The public comment period will run for four months, and activists plan to flood the FCC in support of a move to Title II reclassification. They see this as the beginning rather than the end of the fight. “There’s been such a shift in the rhetoric and situation around Title II,” said Marvin Ammori, a public interest lawyer involved in the net neutrality fight. “What phone and cable companies see as the nuclear option is now increasingly seen as the right option,” he added, citing new support from Rep. Henry Waxman, the browser company Mozilla and many others. 

Whether or not Wheeler initially stacked the deck in favor of Comcast and AT&T, he’s given activists a real pathway toward the kind of broadband regulations they prefer. Wheeler’s path of least resistance would have been to keep the telecoms at bay by not even approaching the reclassification debate; that’s how former FCC Chairman Julius Genachowski opted in 2010. Now, broadband CEOs have roared against reclassification, and the battle has been joined.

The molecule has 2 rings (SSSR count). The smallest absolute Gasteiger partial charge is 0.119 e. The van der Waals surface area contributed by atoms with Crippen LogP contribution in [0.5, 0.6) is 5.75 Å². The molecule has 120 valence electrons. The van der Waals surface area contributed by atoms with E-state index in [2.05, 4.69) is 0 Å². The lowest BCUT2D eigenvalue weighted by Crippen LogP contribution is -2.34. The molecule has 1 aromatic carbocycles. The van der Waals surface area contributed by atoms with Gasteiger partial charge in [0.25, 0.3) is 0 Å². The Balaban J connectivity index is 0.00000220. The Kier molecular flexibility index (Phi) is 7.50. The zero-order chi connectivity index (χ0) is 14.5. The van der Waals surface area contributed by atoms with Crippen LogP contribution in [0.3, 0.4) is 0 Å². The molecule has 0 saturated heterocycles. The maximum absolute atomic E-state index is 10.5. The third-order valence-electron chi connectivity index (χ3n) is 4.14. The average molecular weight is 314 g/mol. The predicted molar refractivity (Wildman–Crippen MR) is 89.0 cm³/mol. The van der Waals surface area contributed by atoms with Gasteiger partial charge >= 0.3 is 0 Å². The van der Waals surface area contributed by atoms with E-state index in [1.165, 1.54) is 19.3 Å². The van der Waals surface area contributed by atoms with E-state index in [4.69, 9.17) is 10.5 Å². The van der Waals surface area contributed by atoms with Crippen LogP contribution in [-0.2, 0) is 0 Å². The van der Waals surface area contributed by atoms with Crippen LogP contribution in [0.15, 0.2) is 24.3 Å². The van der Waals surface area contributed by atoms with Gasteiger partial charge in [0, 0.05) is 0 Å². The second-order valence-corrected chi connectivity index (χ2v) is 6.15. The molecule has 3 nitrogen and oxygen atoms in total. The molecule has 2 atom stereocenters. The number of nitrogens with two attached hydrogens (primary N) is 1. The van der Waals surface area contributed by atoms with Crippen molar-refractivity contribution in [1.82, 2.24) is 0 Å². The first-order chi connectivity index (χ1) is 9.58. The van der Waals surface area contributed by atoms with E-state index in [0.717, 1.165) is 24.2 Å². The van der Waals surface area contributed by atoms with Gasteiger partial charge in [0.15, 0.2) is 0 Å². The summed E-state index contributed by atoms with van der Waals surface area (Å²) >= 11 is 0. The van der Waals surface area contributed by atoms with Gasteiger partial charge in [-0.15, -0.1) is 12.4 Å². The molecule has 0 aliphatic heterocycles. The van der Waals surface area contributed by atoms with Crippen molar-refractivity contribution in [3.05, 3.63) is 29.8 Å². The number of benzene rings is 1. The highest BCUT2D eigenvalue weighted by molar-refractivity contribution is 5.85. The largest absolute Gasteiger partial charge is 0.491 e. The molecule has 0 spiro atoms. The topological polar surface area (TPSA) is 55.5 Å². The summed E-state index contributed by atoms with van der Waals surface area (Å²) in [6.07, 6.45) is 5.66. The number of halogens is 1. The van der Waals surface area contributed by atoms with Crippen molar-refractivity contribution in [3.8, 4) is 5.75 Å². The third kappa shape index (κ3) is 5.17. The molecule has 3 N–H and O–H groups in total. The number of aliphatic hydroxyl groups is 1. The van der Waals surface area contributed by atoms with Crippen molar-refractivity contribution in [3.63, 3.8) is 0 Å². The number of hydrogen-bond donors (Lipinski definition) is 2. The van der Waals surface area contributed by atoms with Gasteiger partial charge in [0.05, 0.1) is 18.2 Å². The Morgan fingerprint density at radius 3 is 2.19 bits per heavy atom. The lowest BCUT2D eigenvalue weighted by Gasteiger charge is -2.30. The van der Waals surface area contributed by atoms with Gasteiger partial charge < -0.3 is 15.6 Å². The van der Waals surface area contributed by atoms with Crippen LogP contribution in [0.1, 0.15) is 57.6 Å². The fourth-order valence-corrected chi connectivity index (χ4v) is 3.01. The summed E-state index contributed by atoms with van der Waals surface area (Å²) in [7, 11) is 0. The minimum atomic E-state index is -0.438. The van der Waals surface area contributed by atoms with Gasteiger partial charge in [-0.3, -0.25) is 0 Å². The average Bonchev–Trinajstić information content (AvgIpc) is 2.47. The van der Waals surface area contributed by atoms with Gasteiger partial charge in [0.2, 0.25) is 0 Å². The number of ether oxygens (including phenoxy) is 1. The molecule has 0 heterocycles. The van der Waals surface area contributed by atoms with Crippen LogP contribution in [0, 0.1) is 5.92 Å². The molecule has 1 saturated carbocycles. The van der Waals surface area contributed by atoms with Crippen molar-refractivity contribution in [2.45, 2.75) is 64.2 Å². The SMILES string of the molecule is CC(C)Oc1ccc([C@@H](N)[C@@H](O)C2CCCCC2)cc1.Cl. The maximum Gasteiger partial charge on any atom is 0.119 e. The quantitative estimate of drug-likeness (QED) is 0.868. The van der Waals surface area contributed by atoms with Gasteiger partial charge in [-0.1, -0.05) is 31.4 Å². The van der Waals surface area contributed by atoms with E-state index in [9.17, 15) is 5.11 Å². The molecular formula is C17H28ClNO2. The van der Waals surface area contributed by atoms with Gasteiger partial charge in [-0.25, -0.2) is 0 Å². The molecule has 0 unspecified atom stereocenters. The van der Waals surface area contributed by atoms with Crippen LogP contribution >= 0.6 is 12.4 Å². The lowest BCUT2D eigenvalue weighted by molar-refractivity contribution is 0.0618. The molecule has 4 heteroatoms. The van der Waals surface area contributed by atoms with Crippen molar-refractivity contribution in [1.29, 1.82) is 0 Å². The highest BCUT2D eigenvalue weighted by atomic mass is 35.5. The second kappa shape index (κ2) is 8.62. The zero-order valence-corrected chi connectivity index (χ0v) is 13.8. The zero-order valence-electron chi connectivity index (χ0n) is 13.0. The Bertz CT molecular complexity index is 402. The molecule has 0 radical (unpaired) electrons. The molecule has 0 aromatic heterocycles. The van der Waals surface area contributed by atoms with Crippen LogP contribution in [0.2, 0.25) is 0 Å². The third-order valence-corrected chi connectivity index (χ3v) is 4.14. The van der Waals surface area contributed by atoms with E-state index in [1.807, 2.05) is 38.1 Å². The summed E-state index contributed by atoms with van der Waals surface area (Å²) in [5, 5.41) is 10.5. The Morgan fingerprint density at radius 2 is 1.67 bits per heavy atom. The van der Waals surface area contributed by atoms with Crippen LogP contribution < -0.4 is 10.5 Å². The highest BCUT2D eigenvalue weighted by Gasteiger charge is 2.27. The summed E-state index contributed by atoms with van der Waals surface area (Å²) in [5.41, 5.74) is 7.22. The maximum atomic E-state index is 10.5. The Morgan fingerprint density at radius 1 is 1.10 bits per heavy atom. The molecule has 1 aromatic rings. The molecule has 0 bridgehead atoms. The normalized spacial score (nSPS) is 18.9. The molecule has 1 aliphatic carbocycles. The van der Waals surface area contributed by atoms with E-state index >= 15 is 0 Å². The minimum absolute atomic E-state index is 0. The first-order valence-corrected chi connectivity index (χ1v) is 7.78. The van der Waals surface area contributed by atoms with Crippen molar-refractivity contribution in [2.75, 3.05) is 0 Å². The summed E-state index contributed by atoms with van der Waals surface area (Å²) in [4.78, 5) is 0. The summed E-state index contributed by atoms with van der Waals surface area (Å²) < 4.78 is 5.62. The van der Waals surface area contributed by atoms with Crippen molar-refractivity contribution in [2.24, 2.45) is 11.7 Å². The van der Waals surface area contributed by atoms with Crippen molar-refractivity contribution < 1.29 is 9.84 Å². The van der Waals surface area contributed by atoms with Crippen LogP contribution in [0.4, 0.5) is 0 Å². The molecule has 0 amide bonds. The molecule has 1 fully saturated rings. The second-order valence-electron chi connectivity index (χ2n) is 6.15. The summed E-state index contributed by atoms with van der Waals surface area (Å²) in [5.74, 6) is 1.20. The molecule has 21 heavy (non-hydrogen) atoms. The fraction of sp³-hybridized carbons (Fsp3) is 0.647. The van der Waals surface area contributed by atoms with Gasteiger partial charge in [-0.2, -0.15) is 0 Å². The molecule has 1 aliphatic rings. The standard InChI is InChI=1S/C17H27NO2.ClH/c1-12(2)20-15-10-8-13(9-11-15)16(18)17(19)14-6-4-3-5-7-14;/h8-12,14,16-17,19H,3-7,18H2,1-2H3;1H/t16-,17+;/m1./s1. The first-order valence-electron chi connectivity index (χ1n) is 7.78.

Advocates want President Obama, who has for years stated his support for net neutrality, to come off the sidelines and enter the debate. “This is his chairman and his FCC,” said Becky Bond, political director for mobile provider and progressive activist group CREDO. “The ultimate decision may depend on whether President Obama stands up for Internet users or remains silent.” 

If nothing else, the FCC showed that it actually managed to listen to the public outcry. “One must think the Founding Fathers are looking down and smiling,” Wheeler said today, referring to the intense political engagement around the issue. Of course, there’s a difference between welcoming activism and actually having it change behavior. “Nothing about this rollout has gone the way the chairman would like to see it,” said Craig Aaron of Free Press. “But it’s going to take more political pressure to change the outcome.”